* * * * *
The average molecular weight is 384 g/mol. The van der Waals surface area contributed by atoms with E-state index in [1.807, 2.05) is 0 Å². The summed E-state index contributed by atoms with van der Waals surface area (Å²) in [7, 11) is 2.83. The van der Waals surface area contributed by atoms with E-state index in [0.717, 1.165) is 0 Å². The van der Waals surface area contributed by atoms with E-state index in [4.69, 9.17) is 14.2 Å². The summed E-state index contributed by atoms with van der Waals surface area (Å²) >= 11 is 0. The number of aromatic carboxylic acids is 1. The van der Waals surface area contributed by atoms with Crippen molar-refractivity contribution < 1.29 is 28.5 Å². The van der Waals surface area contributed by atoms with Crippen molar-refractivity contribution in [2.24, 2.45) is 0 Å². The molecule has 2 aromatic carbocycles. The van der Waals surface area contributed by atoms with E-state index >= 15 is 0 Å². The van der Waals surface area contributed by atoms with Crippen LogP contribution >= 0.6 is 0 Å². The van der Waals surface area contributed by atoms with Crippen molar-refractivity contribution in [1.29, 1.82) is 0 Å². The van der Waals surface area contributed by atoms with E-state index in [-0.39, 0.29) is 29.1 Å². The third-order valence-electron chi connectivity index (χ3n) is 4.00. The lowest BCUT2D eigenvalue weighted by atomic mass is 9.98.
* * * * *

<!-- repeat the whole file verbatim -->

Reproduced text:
The average molecular weight is 384 g/mol. The van der Waals surface area contributed by atoms with E-state index in [1.807, 2.05) is 0 Å². The summed E-state index contributed by atoms with van der Waals surface area (Å²) in [7, 11) is 2.83. The van der Waals surface area contributed by atoms with E-state index in [0.717, 1.165) is 0 Å². The van der Waals surface area contributed by atoms with E-state index in [4.69, 9.17) is 14.2 Å². The summed E-state index contributed by atoms with van der Waals surface area (Å²) >= 11 is 0. The number of aromatic carboxylic acids is 1. The van der Waals surface area contributed by atoms with Crippen molar-refractivity contribution < 1.29 is 28.5 Å². The van der Waals surface area contributed by atoms with Crippen molar-refractivity contribution in [2.24, 2.45) is 0 Å². The molecule has 2 aromatic carbocycles. The van der Waals surface area contributed by atoms with E-state index >= 15 is 0 Å². The van der Waals surface area contributed by atoms with Crippen LogP contribution >= 0.6 is 0 Å². The van der Waals surface area contributed by atoms with Crippen molar-refractivity contribution in [1.29, 1.82) is 0 Å². The van der Waals surface area contributed by atoms with E-state index in [-0.39, 0.29) is 29.1 Å². The third-order valence-electron chi connectivity index (χ3n) is 4.00. The lowest BCUT2D eigenvalue weighted by atomic mass is 9.98.